DAVOS, Switzerland — Usually-optimistic Intel CEO Pat Gelsinger offered up a sobering view on when the semiconductor shortage roiling everything from auto producers to PC makers may abate.
"We are about halfway through [the chip shortage]," Gelsinger told Yahoo Finance Live on the sidelines of the World Economic Forum in Davos, Switzerland, on Monday. "My expectation now is that it persists through 2024. And the big issue that we've additionally faced over the last six to nine months is equipment that goes into the fabs."
Persistently low levels of semiconductors reflect the frenzied buying throughout the COVID-19 pandemic to power demand for work-from-home technologies such as PCs to powering video games and crypto.
Demand for chips surged 17% in 2021 from 2019, a recent report from the Commerce Department found. The median inventory of semiconductor products highlighted by buyers fell from 40 days in 2019 to less than five days in 2021, the report stated, and inventories in key industries are even smaller.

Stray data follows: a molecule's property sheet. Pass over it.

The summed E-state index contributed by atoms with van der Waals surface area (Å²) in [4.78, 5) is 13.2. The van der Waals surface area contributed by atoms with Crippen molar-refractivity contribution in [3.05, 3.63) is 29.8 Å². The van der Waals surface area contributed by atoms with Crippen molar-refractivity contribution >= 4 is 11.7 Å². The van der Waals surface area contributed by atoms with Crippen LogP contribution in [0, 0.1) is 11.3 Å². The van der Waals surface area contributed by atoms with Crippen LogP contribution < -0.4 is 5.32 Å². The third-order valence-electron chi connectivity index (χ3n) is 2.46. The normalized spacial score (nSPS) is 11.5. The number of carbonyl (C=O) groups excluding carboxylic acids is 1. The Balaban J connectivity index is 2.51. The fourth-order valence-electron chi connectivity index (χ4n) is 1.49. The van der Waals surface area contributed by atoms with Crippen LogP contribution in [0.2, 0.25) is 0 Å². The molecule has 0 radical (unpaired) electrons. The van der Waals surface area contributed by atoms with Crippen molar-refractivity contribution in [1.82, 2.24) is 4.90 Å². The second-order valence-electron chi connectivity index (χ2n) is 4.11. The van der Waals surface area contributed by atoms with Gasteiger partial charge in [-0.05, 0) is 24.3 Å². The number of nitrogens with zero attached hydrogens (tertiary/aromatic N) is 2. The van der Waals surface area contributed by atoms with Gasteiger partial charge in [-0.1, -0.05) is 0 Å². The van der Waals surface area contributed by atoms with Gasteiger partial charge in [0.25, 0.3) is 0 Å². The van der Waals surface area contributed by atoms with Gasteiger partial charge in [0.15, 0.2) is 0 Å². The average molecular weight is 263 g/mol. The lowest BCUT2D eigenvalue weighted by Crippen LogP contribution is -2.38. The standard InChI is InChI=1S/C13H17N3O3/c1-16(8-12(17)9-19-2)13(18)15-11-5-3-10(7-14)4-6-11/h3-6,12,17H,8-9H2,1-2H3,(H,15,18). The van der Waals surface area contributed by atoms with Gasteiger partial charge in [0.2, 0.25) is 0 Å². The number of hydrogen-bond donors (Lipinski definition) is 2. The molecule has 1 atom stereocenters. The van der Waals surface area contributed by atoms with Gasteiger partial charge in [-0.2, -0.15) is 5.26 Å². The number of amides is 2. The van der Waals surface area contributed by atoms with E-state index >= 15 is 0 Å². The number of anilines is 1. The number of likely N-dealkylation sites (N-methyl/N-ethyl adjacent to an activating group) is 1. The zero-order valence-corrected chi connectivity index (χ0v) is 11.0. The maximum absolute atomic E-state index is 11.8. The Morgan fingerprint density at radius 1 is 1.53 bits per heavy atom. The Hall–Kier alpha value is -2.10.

"It's a crisis," Commerce Secretary Gina Raimondo said about the shortage on Yahoo Finance Live in January.
The situation has hit such a crisis level that automakers such as General Motors and Ford have shipped vehicles without certain chips.
The industry's biggest players like Intel and AMD are waiting for the U.S. government to do its part and pass the $52 billion CHIPS for America Act. In June 2021, the Senate signed off on the legislation, which aims to incentivize U.S. manufacturing of semiconductors, but the bill is still being debated in the U.S. House of Representatives.
“Pass the damn bill and send it to me,” President Joe Biden said earlier this month on the bill at an appearance at a metal manufacturer.